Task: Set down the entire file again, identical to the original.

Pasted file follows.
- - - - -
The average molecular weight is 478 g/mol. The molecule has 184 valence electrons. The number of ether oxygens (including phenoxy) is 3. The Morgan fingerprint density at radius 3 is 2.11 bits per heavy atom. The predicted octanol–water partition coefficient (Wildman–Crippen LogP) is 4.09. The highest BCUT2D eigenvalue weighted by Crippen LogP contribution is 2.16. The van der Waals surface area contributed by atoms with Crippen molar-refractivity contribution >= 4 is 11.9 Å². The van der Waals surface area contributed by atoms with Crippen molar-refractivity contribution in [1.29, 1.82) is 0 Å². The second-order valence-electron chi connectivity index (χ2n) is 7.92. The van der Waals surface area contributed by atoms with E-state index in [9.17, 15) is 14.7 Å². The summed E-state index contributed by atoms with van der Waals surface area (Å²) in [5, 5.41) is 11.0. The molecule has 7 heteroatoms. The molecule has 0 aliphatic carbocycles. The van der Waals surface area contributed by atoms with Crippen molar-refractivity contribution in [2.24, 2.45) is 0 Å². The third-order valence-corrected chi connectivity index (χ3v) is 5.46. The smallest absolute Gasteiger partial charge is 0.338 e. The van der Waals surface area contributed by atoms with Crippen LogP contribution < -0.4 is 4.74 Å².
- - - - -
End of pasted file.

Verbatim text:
The average molecular weight is 478 g/mol. The molecule has 184 valence electrons. The number of ether oxygens (including phenoxy) is 3. The Morgan fingerprint density at radius 3 is 2.11 bits per heavy atom. The predicted octanol–water partition coefficient (Wildman–Crippen LogP) is 4.09. The highest BCUT2D eigenvalue weighted by Crippen LogP contribution is 2.16. The van der Waals surface area contributed by atoms with Crippen molar-refractivity contribution >= 4 is 11.9 Å². The van der Waals surface area contributed by atoms with Crippen molar-refractivity contribution in [1.29, 1.82) is 0 Å². The second-order valence-electron chi connectivity index (χ2n) is 7.92. The van der Waals surface area contributed by atoms with E-state index in [9.17, 15) is 14.7 Å². The summed E-state index contributed by atoms with van der Waals surface area (Å²) in [5, 5.41) is 11.0. The molecule has 7 heteroatoms. The molecule has 0 aliphatic carbocycles. The van der Waals surface area contributed by atoms with Crippen molar-refractivity contribution in [2.24, 2.45) is 0 Å². The third-order valence-corrected chi connectivity index (χ3v) is 5.46. The smallest absolute Gasteiger partial charge is 0.338 e. The van der Waals surface area contributed by atoms with Crippen LogP contribution < -0.4 is 4.74 Å².